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Access to patient-specific information is key to delivering more personalized treatment. A team of biomedical engineers and hematologists at the University of Pennsylvania has conducted large-scale, patient-specific simulations of blood function under the flow conditions found in blood vessels, using robots to run hundreds of tests on human platelets responding to combinations of activating agents that cause clotting. Normally, clots prevent bleeding, but they can also cause heart attacks when they form in plaque-laden coronary arteries. Generating patient-specific information on how platelets form blood clots could be a vital part of care.

Using microfluidic devices, the researchers ran scores of blood tests with each blood sample at venous and arterial flow conditions using different drugs. The multi-scale computer simulation for each donor predicted the drug responses very accurately, and even predicted one person who was resistant to aspirin.

Graduate student and lead author Matt Flamm developed a powerful multi-scale computer model that populates a simulation of blood flowing over a site of vessel damage with thousands of platelets whose behaviors derive from the neural network model developed for each patient.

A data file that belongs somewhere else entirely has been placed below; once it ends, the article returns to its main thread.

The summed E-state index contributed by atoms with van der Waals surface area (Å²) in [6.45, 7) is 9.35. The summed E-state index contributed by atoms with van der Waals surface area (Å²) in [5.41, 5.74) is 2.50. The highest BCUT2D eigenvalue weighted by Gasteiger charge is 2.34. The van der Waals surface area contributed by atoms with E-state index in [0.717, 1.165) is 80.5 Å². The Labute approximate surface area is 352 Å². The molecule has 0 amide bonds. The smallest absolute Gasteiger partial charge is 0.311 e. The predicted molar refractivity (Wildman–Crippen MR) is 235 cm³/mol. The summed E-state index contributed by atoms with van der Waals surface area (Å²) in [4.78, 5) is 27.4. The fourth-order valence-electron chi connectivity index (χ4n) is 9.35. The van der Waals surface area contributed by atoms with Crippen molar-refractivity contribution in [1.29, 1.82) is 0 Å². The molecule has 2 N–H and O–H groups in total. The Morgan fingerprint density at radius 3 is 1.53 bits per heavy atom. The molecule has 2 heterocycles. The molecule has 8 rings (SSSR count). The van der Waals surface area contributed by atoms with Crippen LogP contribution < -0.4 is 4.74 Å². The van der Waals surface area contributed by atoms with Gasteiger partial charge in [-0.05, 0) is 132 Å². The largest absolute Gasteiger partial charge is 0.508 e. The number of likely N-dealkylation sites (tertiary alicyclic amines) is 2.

“This is the first time that it has been possible to predict blood clotting under flow using patient-specific platelets,” Flamm said. “We were able to predict the ranked potency of several drugs.”

The development of equations and algorithms to model reactive blood flow could be very helpful in predicting clinical risks, drug responses, and new disease mechanisms, and in designing biomedical devices.

“Fields like weather prediction and airplane design simulate the flow of air,” said Scott Diamond, professor of chemical and biomolecular engineering and senior author of the study. “In cardiovascular medicine, we encounter the individually unique and complex fluid of human blood. Research areas involving traumatic bleeding, stroke and deep vein thrombosis may benefit advanced simulations of blood function.”

Read more about this development here.